To add to the previous post about books and core knowledge, here are a few tips to get you started.
You will need to learn things from the surface down and from the bottom back up to the top. By this I mean you'll have to start at both ends of the spectrum and try and find a place in the middle (after years of research and training). You need to start with "surface" aspects like what EQ is used for, what reverb is used for, what compression does and how to use it to mix music. You need to learn about loudness - how to make things loud without making them sound distorted etc.
Then, on the opposite end you'll have to learn the fundamental basics of mixing like how there is a frequency spectrum your ear is sensitive to, from a few hz up to close to 20 000 hz, and that all instruments have a place in this spectrum, in a song. You'll have to learn about how sound moves in a room (different walls/shapes/materials reflect different sounds), about preserving audio quality throughout a mix (record at 48khz, 24 bit, don't go below that unless you have no choice).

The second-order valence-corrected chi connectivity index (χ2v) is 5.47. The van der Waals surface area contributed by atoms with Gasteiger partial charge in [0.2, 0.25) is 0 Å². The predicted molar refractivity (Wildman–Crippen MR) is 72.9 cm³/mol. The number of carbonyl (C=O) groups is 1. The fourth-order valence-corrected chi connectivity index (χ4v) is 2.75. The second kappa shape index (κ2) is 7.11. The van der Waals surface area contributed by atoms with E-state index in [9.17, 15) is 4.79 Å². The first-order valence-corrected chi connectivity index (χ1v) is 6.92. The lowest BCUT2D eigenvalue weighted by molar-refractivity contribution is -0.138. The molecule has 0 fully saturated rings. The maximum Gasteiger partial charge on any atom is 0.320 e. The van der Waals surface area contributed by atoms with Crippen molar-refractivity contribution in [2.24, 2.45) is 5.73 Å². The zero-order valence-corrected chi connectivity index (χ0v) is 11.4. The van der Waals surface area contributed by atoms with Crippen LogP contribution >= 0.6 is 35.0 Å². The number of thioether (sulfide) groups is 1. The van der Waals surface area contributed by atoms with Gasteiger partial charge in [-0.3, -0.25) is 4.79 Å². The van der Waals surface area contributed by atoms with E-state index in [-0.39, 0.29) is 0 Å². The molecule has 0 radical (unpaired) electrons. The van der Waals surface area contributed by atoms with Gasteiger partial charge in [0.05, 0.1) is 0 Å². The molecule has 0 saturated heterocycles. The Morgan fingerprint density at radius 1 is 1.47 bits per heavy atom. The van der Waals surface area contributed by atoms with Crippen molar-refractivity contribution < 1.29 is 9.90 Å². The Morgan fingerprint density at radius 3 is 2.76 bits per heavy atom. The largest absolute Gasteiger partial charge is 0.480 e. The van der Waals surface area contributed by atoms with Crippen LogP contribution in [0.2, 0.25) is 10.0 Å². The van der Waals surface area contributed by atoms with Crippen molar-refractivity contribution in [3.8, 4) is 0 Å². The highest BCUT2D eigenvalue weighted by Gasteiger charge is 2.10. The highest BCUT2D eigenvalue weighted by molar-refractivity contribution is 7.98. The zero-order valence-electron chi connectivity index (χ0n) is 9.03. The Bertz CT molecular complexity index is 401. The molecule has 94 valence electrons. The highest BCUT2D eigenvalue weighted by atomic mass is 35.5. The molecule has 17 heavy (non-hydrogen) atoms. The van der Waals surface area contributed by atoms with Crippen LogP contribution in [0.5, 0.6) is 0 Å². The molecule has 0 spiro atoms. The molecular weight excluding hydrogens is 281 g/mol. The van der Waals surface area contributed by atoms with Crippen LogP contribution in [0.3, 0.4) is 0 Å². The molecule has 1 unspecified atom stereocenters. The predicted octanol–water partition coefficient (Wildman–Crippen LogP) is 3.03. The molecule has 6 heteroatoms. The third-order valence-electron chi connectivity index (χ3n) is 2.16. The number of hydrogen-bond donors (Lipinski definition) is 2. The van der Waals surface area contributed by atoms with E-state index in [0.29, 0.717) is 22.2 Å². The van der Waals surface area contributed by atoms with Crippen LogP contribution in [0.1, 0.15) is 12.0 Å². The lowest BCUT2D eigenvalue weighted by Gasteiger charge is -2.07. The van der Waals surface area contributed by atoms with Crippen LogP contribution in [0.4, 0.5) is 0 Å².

And of course you'll have to learn all the technical terms of audio engineering, sound design and recording (convolution, resonance, "boomy", "tinny", "shine", "sizzle"...) plus how to use every single virtual instrument you ever try.
This is a short list but it should give you a HUGE number of leads. Research every term I used here and everything related to all of them. This will give you at least a starting point. The rest is up to you.